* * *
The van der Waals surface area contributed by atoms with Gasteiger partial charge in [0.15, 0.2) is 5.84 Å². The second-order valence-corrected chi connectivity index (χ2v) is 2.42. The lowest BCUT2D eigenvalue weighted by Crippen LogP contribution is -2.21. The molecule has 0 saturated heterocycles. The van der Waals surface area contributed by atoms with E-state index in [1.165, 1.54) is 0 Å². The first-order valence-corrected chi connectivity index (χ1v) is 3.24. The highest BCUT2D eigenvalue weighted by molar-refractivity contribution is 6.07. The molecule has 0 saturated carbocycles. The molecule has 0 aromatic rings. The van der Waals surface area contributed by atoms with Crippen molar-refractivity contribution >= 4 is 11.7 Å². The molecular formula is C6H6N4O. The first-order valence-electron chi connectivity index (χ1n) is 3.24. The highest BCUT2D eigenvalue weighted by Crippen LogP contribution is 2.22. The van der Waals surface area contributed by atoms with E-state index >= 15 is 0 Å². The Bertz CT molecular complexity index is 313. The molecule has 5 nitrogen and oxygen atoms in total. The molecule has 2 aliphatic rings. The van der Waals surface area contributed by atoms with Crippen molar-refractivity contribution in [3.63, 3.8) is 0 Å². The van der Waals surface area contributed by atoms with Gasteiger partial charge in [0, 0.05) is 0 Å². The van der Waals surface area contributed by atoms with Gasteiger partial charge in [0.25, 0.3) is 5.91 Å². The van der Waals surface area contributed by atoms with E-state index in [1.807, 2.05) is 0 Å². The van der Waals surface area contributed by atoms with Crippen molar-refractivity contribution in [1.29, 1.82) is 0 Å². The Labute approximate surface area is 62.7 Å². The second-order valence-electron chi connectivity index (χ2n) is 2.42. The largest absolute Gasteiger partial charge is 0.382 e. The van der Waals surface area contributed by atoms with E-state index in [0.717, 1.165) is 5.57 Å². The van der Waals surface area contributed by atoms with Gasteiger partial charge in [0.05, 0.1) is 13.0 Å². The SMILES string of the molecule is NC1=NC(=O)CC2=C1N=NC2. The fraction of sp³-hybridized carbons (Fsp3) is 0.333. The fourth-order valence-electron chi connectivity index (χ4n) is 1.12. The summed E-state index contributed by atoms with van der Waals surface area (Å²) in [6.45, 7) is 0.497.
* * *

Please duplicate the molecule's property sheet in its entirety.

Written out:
The van der Waals surface area contributed by atoms with Gasteiger partial charge in [0.15, 0.2) is 5.84 Å². The second-order valence-corrected chi connectivity index (χ2v) is 2.42. The lowest BCUT2D eigenvalue weighted by Crippen LogP contribution is -2.21. The molecule has 0 saturated heterocycles. The van der Waals surface area contributed by atoms with E-state index in [1.165, 1.54) is 0 Å². The first-order valence-corrected chi connectivity index (χ1v) is 3.24. The highest BCUT2D eigenvalue weighted by molar-refractivity contribution is 6.07. The molecule has 0 saturated carbocycles. The molecule has 0 aromatic rings. The van der Waals surface area contributed by atoms with Crippen molar-refractivity contribution >= 4 is 11.7 Å². The molecular formula is C6H6N4O. The first-order valence-electron chi connectivity index (χ1n) is 3.24. The highest BCUT2D eigenvalue weighted by Crippen LogP contribution is 2.22. The van der Waals surface area contributed by atoms with E-state index >= 15 is 0 Å². The Bertz CT molecular complexity index is 313. The molecule has 5 nitrogen and oxygen atoms in total. The molecule has 2 aliphatic rings. The van der Waals surface area contributed by atoms with Crippen molar-refractivity contribution in [3.63, 3.8) is 0 Å². The van der Waals surface area contributed by atoms with Gasteiger partial charge in [0, 0.05) is 0 Å². The van der Waals surface area contributed by atoms with Gasteiger partial charge in [0.25, 0.3) is 5.91 Å². The van der Waals surface area contributed by atoms with E-state index in [1.807, 2.05) is 0 Å². The van der Waals surface area contributed by atoms with Crippen molar-refractivity contribution in [1.29, 1.82) is 0 Å². The Labute approximate surface area is 62.7 Å². The second-order valence-electron chi connectivity index (χ2n) is 2.42. The largest absolute Gasteiger partial charge is 0.382 e. The van der Waals surface area contributed by atoms with E-state index in [0.717, 1.165) is 5.57 Å². The van der Waals surface area contributed by atoms with Gasteiger partial charge in [0.05, 0.1) is 13.0 Å². The SMILES string of the molecule is NC1=NC(=O)CC2=C1N=NC2. The fraction of sp³-hybridized carbons (Fsp3) is 0.333. The fourth-order valence-electron chi connectivity index (χ4n) is 1.12. The summed E-state index contributed by atoms with van der Waals surface area (Å²) in [6.45, 7) is 0.497.